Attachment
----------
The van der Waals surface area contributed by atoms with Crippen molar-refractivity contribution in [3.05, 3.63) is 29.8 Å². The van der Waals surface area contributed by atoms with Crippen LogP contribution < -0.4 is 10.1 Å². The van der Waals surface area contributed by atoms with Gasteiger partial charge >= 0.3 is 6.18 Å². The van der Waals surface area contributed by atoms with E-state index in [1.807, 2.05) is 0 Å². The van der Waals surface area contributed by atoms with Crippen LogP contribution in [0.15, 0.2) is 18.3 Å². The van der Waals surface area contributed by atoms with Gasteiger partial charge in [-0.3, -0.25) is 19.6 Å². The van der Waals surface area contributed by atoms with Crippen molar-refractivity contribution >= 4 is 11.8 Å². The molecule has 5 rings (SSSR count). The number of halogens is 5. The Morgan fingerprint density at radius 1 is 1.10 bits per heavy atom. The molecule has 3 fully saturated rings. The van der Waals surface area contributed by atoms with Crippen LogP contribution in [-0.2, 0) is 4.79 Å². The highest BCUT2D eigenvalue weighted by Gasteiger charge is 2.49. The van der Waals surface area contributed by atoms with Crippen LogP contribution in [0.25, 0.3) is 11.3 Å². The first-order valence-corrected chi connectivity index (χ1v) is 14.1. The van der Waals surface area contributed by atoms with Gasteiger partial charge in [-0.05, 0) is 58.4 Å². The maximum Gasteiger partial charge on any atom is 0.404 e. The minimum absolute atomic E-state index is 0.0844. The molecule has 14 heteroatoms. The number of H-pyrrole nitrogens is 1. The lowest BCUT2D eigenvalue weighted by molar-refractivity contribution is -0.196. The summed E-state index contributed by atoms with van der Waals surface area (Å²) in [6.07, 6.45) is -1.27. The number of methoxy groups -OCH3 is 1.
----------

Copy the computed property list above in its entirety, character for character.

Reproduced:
The van der Waals surface area contributed by atoms with Crippen molar-refractivity contribution in [3.05, 3.63) is 29.8 Å². The van der Waals surface area contributed by atoms with Crippen LogP contribution < -0.4 is 10.1 Å². The van der Waals surface area contributed by atoms with Gasteiger partial charge >= 0.3 is 6.18 Å². The van der Waals surface area contributed by atoms with E-state index in [1.807, 2.05) is 0 Å². The van der Waals surface area contributed by atoms with Crippen LogP contribution in [0.15, 0.2) is 18.3 Å². The van der Waals surface area contributed by atoms with Gasteiger partial charge in [-0.3, -0.25) is 19.6 Å². The van der Waals surface area contributed by atoms with Crippen molar-refractivity contribution >= 4 is 11.8 Å². The molecule has 5 rings (SSSR count). The number of halogens is 5. The Morgan fingerprint density at radius 1 is 1.10 bits per heavy atom. The molecule has 3 fully saturated rings. The van der Waals surface area contributed by atoms with Crippen LogP contribution in [-0.2, 0) is 4.79 Å². The highest BCUT2D eigenvalue weighted by Gasteiger charge is 2.49. The van der Waals surface area contributed by atoms with Crippen LogP contribution in [0.25, 0.3) is 11.3 Å². The first-order valence-corrected chi connectivity index (χ1v) is 14.1. The van der Waals surface area contributed by atoms with Gasteiger partial charge in [-0.05, 0) is 58.4 Å². The maximum Gasteiger partial charge on any atom is 0.404 e. The minimum absolute atomic E-state index is 0.0844. The molecule has 14 heteroatoms. The number of H-pyrrole nitrogens is 1. The lowest BCUT2D eigenvalue weighted by molar-refractivity contribution is -0.196. The summed E-state index contributed by atoms with van der Waals surface area (Å²) in [6.07, 6.45) is -1.27. The number of methoxy groups -OCH3 is 1.